Emulsions are mixtures of immiscible materials such as oil and water. Such mixtures are possible by forming tiny droplets of one liquid (dispersed phase) and suspending them in the other liquid (continuous phase). In the case of foods, we normally encounter two types of emulsion – oil in water (o/w) in which the oil forms the dispersed phase and the water the continuous phase. The other type of emulsion commonly encountered with foods are water in oil emulsions (w/o). It is only possible to thin (dilute) an emulsion by addition of the continuous phase.
This experiment allows us to characterise emulsions by identifying the nature of the continuous phase.
- 6 Watch glasses
- Milk, Cream, Butter ,Margarine, Mayonnaise, Low-calorie spread, Salad cream.
- A pepper shaker containing a mixture of Sudan III and methylene blue dyes (Sudan III is soluble in oil and methylene blue is soluble in water). WARNING these dyes are both poisonous and intensely coloured and if you get them on your fingers you will stain yourself! DO NOT eat the dyes or the foods onto which the dye have been added.
- Place a small amount of each food in a separate watch glass
- Sprinkle a little of the dye mixture onto the surface of each food on a watch glass. Leave for a few minutes and then observe which dye has coloured the continuous phase. (with “solid” emulsions it may help if you warm them a little to help the continuous phase to melt)
- Note which foods are water-in-oil emulsions and which are oil-in-water emulsions.
1. Why does the low-calorie spread have a lower energy value than margarine?
2. What happens to the emulsion when cream is churned into butter?
The process of forming an emulsion can be assisted by the addition of surface active “emulsifying” agents.
This experiment investigates which common food materials have emulsifying properties (and which do not).
- One Test tube rack
- 10 Test tubes
- Three spatulas
- Three five ml Measuring cylinders
- Oil, Vinegar, an Egg (separated into white and yolk), Mustard, Salt, Pepper, Sugar, Paprika, Glyceryl Monostearate – GMS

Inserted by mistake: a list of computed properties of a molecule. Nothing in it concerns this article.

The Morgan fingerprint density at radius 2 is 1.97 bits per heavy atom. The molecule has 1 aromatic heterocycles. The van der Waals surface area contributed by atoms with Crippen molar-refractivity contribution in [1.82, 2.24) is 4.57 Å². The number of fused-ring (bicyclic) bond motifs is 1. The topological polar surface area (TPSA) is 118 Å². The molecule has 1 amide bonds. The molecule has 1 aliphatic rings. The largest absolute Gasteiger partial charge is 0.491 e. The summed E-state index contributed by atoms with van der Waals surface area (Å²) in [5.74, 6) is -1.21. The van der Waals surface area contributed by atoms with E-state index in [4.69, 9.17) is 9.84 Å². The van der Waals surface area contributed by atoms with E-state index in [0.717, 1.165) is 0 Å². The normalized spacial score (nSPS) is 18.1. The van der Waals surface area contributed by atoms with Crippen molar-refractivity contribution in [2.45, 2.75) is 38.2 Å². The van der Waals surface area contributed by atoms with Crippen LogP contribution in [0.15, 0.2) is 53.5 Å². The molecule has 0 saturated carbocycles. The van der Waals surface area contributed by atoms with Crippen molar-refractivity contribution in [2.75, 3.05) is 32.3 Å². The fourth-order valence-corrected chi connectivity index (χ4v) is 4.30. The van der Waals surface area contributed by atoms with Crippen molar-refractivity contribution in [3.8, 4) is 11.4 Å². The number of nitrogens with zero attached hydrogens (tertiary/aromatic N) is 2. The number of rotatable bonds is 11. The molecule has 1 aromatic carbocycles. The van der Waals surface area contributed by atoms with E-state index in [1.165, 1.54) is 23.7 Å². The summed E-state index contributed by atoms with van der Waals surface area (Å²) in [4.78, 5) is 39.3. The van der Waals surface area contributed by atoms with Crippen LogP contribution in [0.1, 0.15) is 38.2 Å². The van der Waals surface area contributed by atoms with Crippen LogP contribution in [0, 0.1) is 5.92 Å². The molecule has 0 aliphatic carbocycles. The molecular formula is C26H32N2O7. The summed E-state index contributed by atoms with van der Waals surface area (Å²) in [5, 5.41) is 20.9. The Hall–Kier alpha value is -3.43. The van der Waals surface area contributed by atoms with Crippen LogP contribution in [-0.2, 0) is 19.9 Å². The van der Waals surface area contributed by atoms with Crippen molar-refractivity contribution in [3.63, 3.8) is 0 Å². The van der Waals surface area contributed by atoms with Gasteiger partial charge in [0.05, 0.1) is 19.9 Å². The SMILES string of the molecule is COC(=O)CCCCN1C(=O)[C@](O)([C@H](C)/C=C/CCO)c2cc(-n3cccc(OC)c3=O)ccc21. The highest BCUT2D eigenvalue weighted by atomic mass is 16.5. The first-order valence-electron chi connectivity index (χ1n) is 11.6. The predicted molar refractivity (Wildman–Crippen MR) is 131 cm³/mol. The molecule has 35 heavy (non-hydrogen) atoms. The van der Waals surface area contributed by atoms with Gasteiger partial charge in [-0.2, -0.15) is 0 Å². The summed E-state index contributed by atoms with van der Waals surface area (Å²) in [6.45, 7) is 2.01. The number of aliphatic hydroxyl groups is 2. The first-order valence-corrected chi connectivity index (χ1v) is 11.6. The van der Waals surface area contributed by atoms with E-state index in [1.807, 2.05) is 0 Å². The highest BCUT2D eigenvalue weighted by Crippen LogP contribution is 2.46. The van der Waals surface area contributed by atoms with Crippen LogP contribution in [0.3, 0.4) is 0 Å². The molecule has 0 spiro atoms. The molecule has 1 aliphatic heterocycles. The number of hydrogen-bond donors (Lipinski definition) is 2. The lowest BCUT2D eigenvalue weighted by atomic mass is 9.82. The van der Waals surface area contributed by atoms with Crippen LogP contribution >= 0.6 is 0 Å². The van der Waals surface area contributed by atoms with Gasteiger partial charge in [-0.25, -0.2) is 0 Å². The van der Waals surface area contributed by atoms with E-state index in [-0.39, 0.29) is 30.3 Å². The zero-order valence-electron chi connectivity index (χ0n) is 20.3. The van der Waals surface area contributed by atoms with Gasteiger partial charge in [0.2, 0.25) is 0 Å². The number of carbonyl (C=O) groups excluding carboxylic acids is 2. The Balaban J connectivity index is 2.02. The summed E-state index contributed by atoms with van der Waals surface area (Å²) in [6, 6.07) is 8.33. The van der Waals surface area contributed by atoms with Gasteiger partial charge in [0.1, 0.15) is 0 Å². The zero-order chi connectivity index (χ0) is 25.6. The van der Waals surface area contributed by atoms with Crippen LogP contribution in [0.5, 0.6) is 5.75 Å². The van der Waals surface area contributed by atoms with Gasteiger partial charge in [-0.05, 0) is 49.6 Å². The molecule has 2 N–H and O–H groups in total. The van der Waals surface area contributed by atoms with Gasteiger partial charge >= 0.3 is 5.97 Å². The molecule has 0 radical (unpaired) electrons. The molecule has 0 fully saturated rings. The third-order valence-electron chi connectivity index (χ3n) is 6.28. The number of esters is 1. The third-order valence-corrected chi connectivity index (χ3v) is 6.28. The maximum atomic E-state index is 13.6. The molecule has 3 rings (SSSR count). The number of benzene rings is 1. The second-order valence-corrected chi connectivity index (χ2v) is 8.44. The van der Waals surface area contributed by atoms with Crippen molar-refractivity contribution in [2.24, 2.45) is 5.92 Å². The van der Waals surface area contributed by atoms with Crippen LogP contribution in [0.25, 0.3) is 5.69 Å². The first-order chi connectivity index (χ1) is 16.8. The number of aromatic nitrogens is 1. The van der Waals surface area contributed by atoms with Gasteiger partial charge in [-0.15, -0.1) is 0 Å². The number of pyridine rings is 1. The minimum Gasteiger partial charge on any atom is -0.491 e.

Measure 5ml of vinegar into each of a series of 10 test tubes in a rack. Add the various ingredients as indicated below and shake each tube 100 times.
Observe the contents of each tube immediately after shaking and again after they have been left standing in the rack for 10 minutes.
|a pinch of salt
|a pinch of pepper
|a pinch of sugar
|1ml of egg yolk
|1ml of egg white
|a pinch of paprika
|a pinch of glyceryl monostearate
- Which tubes contain temporary emulsions?
- Which tubes contain permanent emulsions?
- Which of the substances used exerts an emulsifying influence?
- Which of the substances produces a ‘thicker’ emulsion?
Making a Reduced Cost Cake
The most expensive ingredients in many conventional cakes are the shortening materials (butter or margarine). If we can reduce the amount of such ingredients without diminishing their performance, then we can reduce the overall product cost. Butter and margarine are both water in oil emulsions (mixtures of tiny drops of water suspended in a continuous phase of oil).
By understanding the science that underlies emulsions we can add alternative emulsifying agents which undertake the same function as the conventional ingredients but at a fraction of the cost. Several emulsifying agents are available, but in this experiment we will use Glycerol Monostearate.
- Cake flour 78g
- Baking powder 2.9g
- Salt 1.5g
- Vanilla 1.2ml
- Milk 79ml
- Margarine 33g
- Glycerol Monostearate 8g
- Sugar 100g
- Egg 36g
- Sieve flour, GMS, salt and baking powder together
- Cream fat and sugar
- Add whisked egg, vanilla essence and milk
- Gradually add flour mix
- Place in a greased lined cake tin (approx 19 x 9 x 5 cm). Bake at 190°C for about 30 mins.